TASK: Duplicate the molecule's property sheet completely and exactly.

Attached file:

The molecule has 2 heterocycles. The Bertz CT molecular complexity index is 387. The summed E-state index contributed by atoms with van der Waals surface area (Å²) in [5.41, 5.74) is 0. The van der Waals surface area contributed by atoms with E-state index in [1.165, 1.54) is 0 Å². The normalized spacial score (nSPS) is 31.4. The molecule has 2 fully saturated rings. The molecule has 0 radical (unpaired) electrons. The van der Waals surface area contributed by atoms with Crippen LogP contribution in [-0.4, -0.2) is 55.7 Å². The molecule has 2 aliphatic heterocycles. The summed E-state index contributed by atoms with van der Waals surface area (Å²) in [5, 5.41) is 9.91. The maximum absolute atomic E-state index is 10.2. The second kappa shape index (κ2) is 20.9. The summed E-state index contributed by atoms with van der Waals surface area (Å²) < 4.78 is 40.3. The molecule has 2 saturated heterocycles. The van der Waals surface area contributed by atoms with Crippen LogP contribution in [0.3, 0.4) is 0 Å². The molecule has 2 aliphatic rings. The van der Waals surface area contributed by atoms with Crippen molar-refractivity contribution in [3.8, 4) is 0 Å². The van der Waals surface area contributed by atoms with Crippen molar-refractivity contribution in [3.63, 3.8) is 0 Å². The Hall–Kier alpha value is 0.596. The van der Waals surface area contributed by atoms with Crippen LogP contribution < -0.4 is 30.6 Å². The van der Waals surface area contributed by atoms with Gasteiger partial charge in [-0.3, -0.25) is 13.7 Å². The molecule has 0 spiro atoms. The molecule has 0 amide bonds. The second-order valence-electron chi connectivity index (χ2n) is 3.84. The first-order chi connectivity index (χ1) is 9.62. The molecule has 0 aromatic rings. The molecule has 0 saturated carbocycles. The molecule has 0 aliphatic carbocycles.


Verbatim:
The molecule has 2 heterocycles. The Bertz CT molecular complexity index is 387. The summed E-state index contributed by atoms with van der Waals surface area (Å²) in [5.41, 5.74) is 0. The van der Waals surface area contributed by atoms with E-state index in [1.165, 1.54) is 0 Å². The normalized spacial score (nSPS) is 31.4. The molecule has 2 fully saturated rings. The molecule has 0 radical (unpaired) electrons. The van der Waals surface area contributed by atoms with Crippen LogP contribution in [-0.4, -0.2) is 55.7 Å². The molecule has 2 aliphatic heterocycles. The summed E-state index contributed by atoms with van der Waals surface area (Å²) in [5, 5.41) is 9.91. The maximum absolute atomic E-state index is 10.2. The second kappa shape index (κ2) is 20.9. The summed E-state index contributed by atoms with van der Waals surface area (Å²) < 4.78 is 40.3. The molecule has 2 saturated heterocycles. The van der Waals surface area contributed by atoms with Crippen LogP contribution in [0.3, 0.4) is 0 Å². The molecule has 2 aliphatic rings. The van der Waals surface area contributed by atoms with Crippen molar-refractivity contribution in [3.8, 4) is 0 Å². The van der Waals surface area contributed by atoms with Crippen molar-refractivity contribution in [3.63, 3.8) is 0 Å². The Hall–Kier alpha value is 0.596. The van der Waals surface area contributed by atoms with Crippen LogP contribution < -0.4 is 30.6 Å². The van der Waals surface area contributed by atoms with Gasteiger partial charge in [-0.3, -0.25) is 13.7 Å². The molecule has 0 spiro atoms. The molecule has 0 amide bonds. The second-order valence-electron chi connectivity index (χ2n) is 3.84. The first-order chi connectivity index (χ1) is 9.62. The molecule has 0 aromatic rings. The molecule has 0 saturated carbocycles. The molecule has 0 aliphatic carbocycles.